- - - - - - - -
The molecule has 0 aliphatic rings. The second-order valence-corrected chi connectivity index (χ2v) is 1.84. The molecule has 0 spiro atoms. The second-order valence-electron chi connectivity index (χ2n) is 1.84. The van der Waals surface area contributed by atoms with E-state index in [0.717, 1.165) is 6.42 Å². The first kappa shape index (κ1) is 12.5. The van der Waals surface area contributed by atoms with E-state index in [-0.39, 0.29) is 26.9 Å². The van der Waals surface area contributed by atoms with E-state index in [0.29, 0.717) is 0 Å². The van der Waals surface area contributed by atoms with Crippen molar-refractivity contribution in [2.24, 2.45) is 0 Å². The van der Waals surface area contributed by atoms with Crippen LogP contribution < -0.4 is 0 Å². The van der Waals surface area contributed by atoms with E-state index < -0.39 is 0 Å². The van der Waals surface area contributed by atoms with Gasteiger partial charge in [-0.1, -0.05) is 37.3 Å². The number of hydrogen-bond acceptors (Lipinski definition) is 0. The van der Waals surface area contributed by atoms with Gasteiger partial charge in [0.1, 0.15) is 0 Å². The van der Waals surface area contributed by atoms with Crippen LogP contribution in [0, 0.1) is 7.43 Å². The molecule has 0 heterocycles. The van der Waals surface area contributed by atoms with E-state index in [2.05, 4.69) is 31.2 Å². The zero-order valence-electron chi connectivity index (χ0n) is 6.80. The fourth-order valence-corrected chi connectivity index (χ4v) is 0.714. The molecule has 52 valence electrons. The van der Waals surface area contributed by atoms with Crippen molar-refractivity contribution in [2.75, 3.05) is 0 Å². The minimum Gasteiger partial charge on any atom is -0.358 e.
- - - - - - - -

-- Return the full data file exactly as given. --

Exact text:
The molecule has 0 aliphatic rings. The second-order valence-corrected chi connectivity index (χ2v) is 1.84. The molecule has 0 spiro atoms. The second-order valence-electron chi connectivity index (χ2n) is 1.84. The van der Waals surface area contributed by atoms with E-state index in [0.717, 1.165) is 6.42 Å². The first kappa shape index (κ1) is 12.5. The van der Waals surface area contributed by atoms with E-state index in [-0.39, 0.29) is 26.9 Å². The van der Waals surface area contributed by atoms with E-state index in [0.29, 0.717) is 0 Å². The van der Waals surface area contributed by atoms with Crippen molar-refractivity contribution in [2.24, 2.45) is 0 Å². The van der Waals surface area contributed by atoms with Crippen LogP contribution < -0.4 is 0 Å². The van der Waals surface area contributed by atoms with E-state index < -0.39 is 0 Å². The van der Waals surface area contributed by atoms with Gasteiger partial charge in [-0.1, -0.05) is 37.3 Å². The number of hydrogen-bond acceptors (Lipinski definition) is 0. The van der Waals surface area contributed by atoms with Gasteiger partial charge in [0.1, 0.15) is 0 Å². The van der Waals surface area contributed by atoms with Crippen LogP contribution in [0, 0.1) is 7.43 Å². The molecule has 0 heterocycles. The van der Waals surface area contributed by atoms with E-state index in [2.05, 4.69) is 31.2 Å². The zero-order valence-electron chi connectivity index (χ0n) is 6.80. The fourth-order valence-corrected chi connectivity index (χ4v) is 0.714. The molecule has 52 valence electrons. The van der Waals surface area contributed by atoms with Crippen molar-refractivity contribution in [2.75, 3.05) is 0 Å². The minimum Gasteiger partial charge on any atom is -0.358 e.